Today, I thought I’d explain how I review books.
For the most part, whenever I heard a J Dilla (previously known as Jay Dee) beat, it sounded…off, wrong, maybe even sloppy. I couldn’t totally follow it. I wanted to like it, but I couldn’t fully appreciate it. It made me feel a bit discombobulated.
Only much later did I realize that was the intention. Dilla was not only reinventing what was known, he was inventing what was previously unknown.
As Dan Charnas writes, “What Dilla created was a third path of rhythm, juxtaposing those two time-feels [straight time and swing time], even and uneven simultaneously, creating a new, pleasurable, disorienting rhythmic friction and a new time-feel: Dilla Time.”
What would happen if the lyricism of Rakim was combined with the vivid street tales of Kool G. Rap and the style of a young Snoop Doggy Dogg?
The outcome would be one Ricardo Brown, better known to the world as Kurupt.
“I ruined Christmas!”
The tears burst from my nine-year-old’s eyes as she blamed herself for the ramifications of a global pandemic that has lasted for three years. All kids go crazy for Christmas, of course, but my daughter is certainly in the highest percentile of Santa fanatics, so having her holiday plans dashed was especially difficult.
This is the post where I lay out the best things I wrote this year. Maybe, in a year like this when my productivity was lower, it might include everything I wrote. We’ll never know (don’t check).
As the Wu-Tang Clan has transitioned into elder statemen of rap where a majority fans want to hear thirty year old classics instead of anything recorded lately, there has been a renewed interest into their superhero origin story. In recent years, the incredible and unprecedented story of the nine-(sometimes ten-)man crew’s ascension from the front of the project building to the top of the hip-hop world has been told multiple times in multiple formats, including a Showtime documentary, a Hulu scripted series, and a pile of books courtesy of both journalists (Chamber Music; From the Streets of Shaolin), and some the group’s members themselves (RZA’s The Wu-Tang Manual and The Tao of Wu; U-God’s Raw: My Journey into the Wu-Tang).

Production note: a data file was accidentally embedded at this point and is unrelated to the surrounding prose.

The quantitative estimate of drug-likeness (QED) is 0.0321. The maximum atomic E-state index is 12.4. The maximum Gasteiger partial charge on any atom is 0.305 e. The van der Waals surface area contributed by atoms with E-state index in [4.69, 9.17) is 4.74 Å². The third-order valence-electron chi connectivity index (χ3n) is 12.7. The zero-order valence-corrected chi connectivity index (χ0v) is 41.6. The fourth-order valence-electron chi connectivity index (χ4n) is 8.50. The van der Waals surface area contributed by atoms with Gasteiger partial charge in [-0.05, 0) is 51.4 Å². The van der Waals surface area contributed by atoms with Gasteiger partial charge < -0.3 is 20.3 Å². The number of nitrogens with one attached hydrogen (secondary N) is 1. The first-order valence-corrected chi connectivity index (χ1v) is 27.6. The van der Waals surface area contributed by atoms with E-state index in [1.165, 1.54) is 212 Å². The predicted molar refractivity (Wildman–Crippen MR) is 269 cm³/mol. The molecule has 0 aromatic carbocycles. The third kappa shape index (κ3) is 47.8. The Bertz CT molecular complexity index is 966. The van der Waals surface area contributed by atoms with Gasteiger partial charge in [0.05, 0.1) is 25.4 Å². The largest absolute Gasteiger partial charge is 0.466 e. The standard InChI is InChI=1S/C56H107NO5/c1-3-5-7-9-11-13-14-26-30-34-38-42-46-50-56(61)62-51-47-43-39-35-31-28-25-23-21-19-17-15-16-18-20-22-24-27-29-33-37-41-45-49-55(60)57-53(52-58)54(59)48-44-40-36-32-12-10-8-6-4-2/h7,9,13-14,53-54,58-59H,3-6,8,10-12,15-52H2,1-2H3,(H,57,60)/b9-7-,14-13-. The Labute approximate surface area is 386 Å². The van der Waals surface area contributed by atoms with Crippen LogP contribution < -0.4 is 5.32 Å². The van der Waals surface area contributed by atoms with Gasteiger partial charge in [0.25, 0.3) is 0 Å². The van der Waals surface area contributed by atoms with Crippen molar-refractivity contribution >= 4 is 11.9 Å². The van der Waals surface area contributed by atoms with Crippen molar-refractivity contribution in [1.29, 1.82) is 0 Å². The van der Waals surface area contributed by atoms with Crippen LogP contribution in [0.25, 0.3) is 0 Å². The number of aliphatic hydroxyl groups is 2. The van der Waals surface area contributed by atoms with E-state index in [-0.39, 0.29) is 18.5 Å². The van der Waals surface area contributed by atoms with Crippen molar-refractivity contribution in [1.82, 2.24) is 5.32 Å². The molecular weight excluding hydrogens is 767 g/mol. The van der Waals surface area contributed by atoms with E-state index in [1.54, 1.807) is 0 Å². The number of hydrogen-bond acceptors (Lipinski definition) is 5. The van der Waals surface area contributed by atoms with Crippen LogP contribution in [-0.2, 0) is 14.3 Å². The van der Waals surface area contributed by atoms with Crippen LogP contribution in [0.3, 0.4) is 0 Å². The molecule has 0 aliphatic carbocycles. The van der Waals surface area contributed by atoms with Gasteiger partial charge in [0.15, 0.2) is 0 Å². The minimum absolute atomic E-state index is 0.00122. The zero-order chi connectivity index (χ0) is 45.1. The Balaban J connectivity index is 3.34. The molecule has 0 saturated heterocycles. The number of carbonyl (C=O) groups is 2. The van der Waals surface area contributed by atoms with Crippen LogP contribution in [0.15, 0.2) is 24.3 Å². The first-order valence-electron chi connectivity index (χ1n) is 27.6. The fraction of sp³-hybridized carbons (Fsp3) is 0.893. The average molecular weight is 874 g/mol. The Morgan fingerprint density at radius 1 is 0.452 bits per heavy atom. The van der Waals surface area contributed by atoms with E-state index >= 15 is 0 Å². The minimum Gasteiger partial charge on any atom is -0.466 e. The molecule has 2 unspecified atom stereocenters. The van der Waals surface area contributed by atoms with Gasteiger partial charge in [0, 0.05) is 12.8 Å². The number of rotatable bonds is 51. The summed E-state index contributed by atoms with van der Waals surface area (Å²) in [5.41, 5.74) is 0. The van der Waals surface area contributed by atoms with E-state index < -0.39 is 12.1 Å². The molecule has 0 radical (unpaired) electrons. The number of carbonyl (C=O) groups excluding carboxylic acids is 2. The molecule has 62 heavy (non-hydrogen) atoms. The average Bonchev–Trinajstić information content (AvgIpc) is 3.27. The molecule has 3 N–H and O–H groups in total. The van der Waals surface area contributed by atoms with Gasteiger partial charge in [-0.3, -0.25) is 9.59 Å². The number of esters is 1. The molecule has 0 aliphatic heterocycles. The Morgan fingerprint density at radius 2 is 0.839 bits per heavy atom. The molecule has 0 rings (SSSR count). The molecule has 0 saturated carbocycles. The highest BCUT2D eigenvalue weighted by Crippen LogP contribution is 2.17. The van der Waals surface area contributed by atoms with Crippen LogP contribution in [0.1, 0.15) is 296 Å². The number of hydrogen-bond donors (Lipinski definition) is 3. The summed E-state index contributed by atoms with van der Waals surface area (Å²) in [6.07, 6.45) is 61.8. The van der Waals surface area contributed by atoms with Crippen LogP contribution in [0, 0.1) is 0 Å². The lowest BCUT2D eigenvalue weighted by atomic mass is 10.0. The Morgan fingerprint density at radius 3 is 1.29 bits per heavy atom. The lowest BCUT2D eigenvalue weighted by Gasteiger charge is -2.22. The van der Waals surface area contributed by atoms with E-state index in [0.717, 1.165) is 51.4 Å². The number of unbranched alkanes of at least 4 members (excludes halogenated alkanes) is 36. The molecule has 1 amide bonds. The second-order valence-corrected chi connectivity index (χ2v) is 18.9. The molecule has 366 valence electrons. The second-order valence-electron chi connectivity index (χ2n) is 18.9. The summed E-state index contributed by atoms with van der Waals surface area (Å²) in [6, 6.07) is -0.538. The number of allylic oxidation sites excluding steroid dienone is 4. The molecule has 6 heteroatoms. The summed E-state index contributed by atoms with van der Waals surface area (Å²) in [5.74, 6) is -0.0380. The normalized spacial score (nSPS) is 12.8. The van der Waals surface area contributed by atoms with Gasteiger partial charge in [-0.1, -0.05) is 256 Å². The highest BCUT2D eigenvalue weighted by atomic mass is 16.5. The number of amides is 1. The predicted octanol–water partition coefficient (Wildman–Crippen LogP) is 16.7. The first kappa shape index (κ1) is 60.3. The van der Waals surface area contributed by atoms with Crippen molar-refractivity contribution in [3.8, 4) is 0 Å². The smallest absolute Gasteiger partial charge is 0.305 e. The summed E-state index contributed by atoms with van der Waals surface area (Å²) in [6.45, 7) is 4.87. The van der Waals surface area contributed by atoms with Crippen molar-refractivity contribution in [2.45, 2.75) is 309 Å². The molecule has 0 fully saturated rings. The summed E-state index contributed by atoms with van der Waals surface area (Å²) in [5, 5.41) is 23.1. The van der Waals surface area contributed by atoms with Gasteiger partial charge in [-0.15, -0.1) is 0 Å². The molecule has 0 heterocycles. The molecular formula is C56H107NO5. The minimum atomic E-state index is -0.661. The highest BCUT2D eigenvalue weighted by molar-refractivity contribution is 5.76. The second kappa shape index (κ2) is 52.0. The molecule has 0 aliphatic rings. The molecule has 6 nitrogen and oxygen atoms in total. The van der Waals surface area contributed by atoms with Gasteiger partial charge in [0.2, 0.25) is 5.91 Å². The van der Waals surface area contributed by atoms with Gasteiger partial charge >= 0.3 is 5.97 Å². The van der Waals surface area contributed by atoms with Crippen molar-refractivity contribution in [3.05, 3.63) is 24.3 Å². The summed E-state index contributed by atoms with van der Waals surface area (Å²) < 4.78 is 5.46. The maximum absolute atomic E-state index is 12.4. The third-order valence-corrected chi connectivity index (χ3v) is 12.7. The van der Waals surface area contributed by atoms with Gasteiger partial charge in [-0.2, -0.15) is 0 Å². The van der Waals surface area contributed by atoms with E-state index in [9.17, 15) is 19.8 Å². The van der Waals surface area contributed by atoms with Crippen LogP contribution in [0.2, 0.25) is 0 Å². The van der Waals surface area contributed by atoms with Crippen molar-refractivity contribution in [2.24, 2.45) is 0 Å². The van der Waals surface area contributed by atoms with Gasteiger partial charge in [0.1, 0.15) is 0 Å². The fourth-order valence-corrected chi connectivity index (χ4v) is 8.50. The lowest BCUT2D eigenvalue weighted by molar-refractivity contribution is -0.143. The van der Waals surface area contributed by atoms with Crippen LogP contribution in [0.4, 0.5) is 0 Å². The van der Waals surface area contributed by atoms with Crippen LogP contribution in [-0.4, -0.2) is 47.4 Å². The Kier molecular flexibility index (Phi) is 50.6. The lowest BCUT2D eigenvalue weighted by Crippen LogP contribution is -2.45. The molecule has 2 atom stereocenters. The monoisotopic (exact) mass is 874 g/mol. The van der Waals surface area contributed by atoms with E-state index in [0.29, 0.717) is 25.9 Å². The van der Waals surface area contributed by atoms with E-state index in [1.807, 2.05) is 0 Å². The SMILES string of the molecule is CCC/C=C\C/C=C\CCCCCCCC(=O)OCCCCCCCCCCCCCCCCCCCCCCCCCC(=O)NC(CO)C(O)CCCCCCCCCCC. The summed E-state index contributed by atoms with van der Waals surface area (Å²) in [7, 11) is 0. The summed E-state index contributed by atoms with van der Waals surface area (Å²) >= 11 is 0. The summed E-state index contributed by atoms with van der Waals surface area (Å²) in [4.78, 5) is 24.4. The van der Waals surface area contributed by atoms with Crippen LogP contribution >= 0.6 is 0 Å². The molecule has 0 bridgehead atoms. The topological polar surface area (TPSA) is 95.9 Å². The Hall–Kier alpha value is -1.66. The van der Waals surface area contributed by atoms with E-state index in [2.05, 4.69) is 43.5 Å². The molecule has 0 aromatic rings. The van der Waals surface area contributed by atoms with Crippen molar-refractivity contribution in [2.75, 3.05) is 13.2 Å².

“Kid’s a scribbler…”
Film adaptations are tricky. How can you boil down 400 or more pages of story, themes, and character development into a two hour film without losing the impact of what was on the page?
Anyone that has had their favorite book turned into a movie knows the feeling of being simultaneously excited and anxious, hopeful and terrified, at what the outcome will be.
Now it’s my turn, as the film adaptation of The Tender Bar, the book that completely changed my life, is set to be released in theaters and on Amazon Prime Video.
Last weekend I had the opportunity to have dinner with a close friend Friday night and lunch with my siblings on Sunday. My brother and sister live on opposite coasts, so this was a relatively rare event.
It was a weekend full of laughs, stories, and love. And regret.
I was recently listening to a podcast and the closing question was “What is the nicest thing anyone has ever done for you?”
The guest had a great answer. Did I?
I thought I was good at managing my time, but having children has made me so much better at it.
That may seem counterintuitive. After all, children suck up all of our time. The moment they finish eating a meal, they’re asking for snacks. They need diaper changes and baths. They’re constantly pulling you somewhere to color or play or read to them. They need to be driven to practice and doctor appointments and friends’ homes. They create an incredible amount of dirty dishes and dirty laundry. They make the house look like it’s been ransacked and looted. They are agents of chaos.
They also want all of your time all of the time.